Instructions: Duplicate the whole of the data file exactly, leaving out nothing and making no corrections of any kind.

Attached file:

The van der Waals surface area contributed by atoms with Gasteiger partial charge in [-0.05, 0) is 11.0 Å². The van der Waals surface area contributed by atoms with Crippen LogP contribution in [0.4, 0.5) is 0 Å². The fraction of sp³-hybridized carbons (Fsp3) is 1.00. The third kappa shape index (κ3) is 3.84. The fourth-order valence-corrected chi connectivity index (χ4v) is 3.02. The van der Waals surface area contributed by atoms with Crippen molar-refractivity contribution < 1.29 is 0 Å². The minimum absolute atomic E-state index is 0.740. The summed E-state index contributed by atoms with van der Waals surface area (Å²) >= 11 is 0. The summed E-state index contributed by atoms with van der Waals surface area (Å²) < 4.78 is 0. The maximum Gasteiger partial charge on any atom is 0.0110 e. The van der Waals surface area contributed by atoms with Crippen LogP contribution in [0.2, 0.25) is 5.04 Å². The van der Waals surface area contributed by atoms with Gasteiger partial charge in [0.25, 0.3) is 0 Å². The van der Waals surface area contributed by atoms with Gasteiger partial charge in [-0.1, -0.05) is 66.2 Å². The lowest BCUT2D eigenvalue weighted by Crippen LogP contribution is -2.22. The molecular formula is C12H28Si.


The van der Waals surface area contributed by atoms with Gasteiger partial charge in [-0.05, 0) is 11.0 Å². The van der Waals surface area contributed by atoms with Crippen LogP contribution in [0.4, 0.5) is 0 Å². The fraction of sp³-hybridized carbons (Fsp3) is 1.00. The third kappa shape index (κ3) is 3.84. The fourth-order valence-corrected chi connectivity index (χ4v) is 3.02. The van der Waals surface area contributed by atoms with Crippen molar-refractivity contribution < 1.29 is 0 Å². The minimum absolute atomic E-state index is 0.740. The summed E-state index contributed by atoms with van der Waals surface area (Å²) >= 11 is 0. The summed E-state index contributed by atoms with van der Waals surface area (Å²) < 4.78 is 0. The maximum Gasteiger partial charge on any atom is 0.0110 e. The van der Waals surface area contributed by atoms with Crippen LogP contribution in [0.2, 0.25) is 5.04 Å². The van der Waals surface area contributed by atoms with Gasteiger partial charge in [0.25, 0.3) is 0 Å². The van der Waals surface area contributed by atoms with Gasteiger partial charge in [-0.1, -0.05) is 66.2 Å². The lowest BCUT2D eigenvalue weighted by Crippen LogP contribution is -2.22. The molecular formula is C12H28Si.